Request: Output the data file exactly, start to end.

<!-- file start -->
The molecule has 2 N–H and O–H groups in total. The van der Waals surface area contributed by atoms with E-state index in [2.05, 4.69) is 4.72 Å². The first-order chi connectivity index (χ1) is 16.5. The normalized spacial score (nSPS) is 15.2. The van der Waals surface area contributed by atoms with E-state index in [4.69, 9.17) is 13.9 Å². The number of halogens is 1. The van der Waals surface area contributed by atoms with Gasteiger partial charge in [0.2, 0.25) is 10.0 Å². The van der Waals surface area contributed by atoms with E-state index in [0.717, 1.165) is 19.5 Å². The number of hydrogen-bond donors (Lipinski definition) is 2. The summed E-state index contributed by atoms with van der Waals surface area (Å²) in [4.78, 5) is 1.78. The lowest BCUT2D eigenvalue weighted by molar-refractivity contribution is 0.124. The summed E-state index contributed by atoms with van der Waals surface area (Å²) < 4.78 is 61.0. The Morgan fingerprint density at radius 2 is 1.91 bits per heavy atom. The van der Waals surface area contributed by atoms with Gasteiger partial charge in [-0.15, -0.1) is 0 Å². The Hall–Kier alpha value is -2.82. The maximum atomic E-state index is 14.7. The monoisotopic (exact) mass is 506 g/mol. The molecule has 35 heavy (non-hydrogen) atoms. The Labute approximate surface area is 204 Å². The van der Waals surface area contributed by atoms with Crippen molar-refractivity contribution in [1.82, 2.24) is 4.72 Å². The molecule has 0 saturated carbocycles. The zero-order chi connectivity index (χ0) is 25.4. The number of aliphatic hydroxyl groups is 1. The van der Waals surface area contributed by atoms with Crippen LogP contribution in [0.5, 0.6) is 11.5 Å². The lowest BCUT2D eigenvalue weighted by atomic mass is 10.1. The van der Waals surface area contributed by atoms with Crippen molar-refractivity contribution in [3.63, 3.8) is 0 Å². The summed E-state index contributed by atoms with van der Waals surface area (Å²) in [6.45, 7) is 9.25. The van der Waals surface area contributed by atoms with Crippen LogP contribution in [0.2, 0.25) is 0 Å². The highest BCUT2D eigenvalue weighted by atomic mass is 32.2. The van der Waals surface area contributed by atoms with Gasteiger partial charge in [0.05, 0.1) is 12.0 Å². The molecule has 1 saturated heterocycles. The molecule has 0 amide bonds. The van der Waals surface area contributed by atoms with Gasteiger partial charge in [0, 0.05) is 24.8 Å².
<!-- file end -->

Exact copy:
The molecule has 2 N–H and O–H groups in total. The van der Waals surface area contributed by atoms with E-state index in [2.05, 4.69) is 4.72 Å². The first-order chi connectivity index (χ1) is 16.5. The normalized spacial score (nSPS) is 15.2. The van der Waals surface area contributed by atoms with E-state index in [4.69, 9.17) is 13.9 Å². The number of halogens is 1. The van der Waals surface area contributed by atoms with Gasteiger partial charge in [0.2, 0.25) is 10.0 Å². The van der Waals surface area contributed by atoms with E-state index in [0.717, 1.165) is 19.5 Å². The number of hydrogen-bond donors (Lipinski definition) is 2. The summed E-state index contributed by atoms with van der Waals surface area (Å²) in [4.78, 5) is 1.78. The lowest BCUT2D eigenvalue weighted by molar-refractivity contribution is 0.124. The summed E-state index contributed by atoms with van der Waals surface area (Å²) < 4.78 is 61.0. The Morgan fingerprint density at radius 2 is 1.91 bits per heavy atom. The van der Waals surface area contributed by atoms with Gasteiger partial charge in [-0.15, -0.1) is 0 Å². The Hall–Kier alpha value is -2.82. The maximum atomic E-state index is 14.7. The monoisotopic (exact) mass is 506 g/mol. The molecule has 35 heavy (non-hydrogen) atoms. The Labute approximate surface area is 204 Å². The van der Waals surface area contributed by atoms with Crippen molar-refractivity contribution in [1.82, 2.24) is 4.72 Å². The molecule has 0 saturated carbocycles. The zero-order chi connectivity index (χ0) is 25.4. The number of aliphatic hydroxyl groups is 1. The van der Waals surface area contributed by atoms with Crippen LogP contribution in [0.5, 0.6) is 11.5 Å². The lowest BCUT2D eigenvalue weighted by atomic mass is 10.1. The van der Waals surface area contributed by atoms with Crippen molar-refractivity contribution in [3.63, 3.8) is 0 Å². The summed E-state index contributed by atoms with van der Waals surface area (Å²) in [6.45, 7) is 9.25. The van der Waals surface area contributed by atoms with Crippen LogP contribution in [0.2, 0.25) is 0 Å². The highest BCUT2D eigenvalue weighted by atomic mass is 32.2. The van der Waals surface area contributed by atoms with Gasteiger partial charge in [0.05, 0.1) is 12.0 Å². The molecule has 1 saturated heterocycles. The molecule has 0 amide bonds. The van der Waals surface area contributed by atoms with Gasteiger partial charge in [0, 0.05) is 24.8 Å².